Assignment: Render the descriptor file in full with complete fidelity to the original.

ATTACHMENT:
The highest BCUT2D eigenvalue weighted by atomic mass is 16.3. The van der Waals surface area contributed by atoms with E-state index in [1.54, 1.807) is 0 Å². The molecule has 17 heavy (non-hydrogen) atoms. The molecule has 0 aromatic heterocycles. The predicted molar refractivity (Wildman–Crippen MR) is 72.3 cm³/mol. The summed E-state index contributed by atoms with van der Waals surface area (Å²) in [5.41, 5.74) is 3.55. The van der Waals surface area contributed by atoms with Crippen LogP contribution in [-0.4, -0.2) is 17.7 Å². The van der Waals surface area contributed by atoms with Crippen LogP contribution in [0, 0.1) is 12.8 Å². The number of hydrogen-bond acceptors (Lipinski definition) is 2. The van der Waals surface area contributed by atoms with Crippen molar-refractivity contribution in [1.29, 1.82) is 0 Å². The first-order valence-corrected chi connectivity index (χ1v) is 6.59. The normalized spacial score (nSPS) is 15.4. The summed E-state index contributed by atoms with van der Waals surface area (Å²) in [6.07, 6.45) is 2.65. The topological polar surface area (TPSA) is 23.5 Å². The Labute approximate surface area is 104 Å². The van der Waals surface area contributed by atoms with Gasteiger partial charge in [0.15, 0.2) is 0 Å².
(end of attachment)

The highest BCUT2D eigenvalue weighted by atomic mass is 16.3. The van der Waals surface area contributed by atoms with E-state index in [1.54, 1.807) is 0 Å². The molecule has 17 heavy (non-hydrogen) atoms. The molecule has 0 aromatic heterocycles. The predicted molar refractivity (Wildman–Crippen MR) is 72.3 cm³/mol. The summed E-state index contributed by atoms with van der Waals surface area (Å²) in [5.41, 5.74) is 3.55. The van der Waals surface area contributed by atoms with Crippen LogP contribution in [-0.4, -0.2) is 17.7 Å². The van der Waals surface area contributed by atoms with Crippen LogP contribution in [0, 0.1) is 12.8 Å². The number of hydrogen-bond acceptors (Lipinski definition) is 2. The van der Waals surface area contributed by atoms with Crippen molar-refractivity contribution in [1.29, 1.82) is 0 Å². The first-order valence-corrected chi connectivity index (χ1v) is 6.59. The normalized spacial score (nSPS) is 15.4. The summed E-state index contributed by atoms with van der Waals surface area (Å²) in [6.07, 6.45) is 2.65. The topological polar surface area (TPSA) is 23.5 Å². The Labute approximate surface area is 104 Å². The van der Waals surface area contributed by atoms with Gasteiger partial charge in [0.15, 0.2) is 0 Å².